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Access to contraception could be threatened if the Supreme Court overturns Roe v. Wade

birth control
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If the U.S. Supreme Court moves to overrule or weaken Roe v. Wade, other rights, from same-sex marriage to birth control to in-vitro fertilization, could also be threatened.

Right now, the high court is considering a Mississippi law banning abortions after 15 weeks. A decision is expected in June. If the court moves to overturn Roe, legal scholars warn the impacts of such a move would be widespread and could imperil gay rights, contraceptives and certain fertility treatments.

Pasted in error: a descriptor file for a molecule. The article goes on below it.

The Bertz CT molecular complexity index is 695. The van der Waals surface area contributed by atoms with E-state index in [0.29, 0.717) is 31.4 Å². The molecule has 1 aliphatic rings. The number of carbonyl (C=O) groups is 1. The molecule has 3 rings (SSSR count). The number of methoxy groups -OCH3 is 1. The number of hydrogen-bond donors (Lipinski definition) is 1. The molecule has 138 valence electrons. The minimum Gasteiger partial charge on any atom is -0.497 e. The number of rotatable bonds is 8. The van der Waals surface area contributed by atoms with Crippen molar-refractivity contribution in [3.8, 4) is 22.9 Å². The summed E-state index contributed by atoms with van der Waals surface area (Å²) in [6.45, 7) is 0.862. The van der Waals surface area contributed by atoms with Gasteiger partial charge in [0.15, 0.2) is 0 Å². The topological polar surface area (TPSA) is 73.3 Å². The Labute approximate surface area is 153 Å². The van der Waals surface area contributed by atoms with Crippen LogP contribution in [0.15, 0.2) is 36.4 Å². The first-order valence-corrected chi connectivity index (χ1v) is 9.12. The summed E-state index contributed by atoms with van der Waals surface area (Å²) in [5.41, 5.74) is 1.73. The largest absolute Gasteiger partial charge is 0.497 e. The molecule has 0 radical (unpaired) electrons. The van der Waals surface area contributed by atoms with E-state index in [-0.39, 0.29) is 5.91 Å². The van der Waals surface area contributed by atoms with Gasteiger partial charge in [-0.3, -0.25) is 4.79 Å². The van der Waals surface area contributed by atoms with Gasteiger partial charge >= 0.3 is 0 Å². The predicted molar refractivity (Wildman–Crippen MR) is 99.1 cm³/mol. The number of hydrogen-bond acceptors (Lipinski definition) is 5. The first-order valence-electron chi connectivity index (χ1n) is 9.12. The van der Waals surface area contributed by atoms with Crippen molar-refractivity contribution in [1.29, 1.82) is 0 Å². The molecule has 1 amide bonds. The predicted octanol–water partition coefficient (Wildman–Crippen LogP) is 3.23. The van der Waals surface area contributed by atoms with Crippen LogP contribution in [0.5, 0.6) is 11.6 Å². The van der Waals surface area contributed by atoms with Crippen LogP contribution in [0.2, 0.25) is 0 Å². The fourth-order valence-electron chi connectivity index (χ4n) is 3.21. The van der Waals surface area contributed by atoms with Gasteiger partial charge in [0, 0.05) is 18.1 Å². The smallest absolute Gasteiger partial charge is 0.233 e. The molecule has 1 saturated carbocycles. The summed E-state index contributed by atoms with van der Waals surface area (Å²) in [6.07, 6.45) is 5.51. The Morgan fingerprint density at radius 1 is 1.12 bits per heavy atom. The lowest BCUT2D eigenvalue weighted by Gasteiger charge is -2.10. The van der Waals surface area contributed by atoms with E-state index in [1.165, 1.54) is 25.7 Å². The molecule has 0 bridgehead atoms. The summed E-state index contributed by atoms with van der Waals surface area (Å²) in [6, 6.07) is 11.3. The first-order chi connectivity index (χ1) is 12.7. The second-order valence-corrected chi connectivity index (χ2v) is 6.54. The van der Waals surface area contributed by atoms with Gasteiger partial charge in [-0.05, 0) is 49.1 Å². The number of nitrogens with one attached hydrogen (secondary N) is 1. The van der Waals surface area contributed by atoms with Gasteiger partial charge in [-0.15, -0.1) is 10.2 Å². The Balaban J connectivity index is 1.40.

On Cincinnati Edition, we'll examine how a Supreme Court decision could limit access to contraception and how some states could try to ban contraceptive access entirely. Joining the discussion are Pitzer College Professor of Political Studies and co-author of The Politics of the Pill: Gender, Framing, and Policymaking in the Battle over Birth Control, Rachel VanSickle-Ward, Ph.D.; and University of Cincinnati College of Medicine Department of Obstetrics and Gynecology Assistant Professor Meredith Pensak, MD.

Listen to Cincinnati Edition live at noon M-F. Audio for this segment will be uploaded after 4 p.m. ET.

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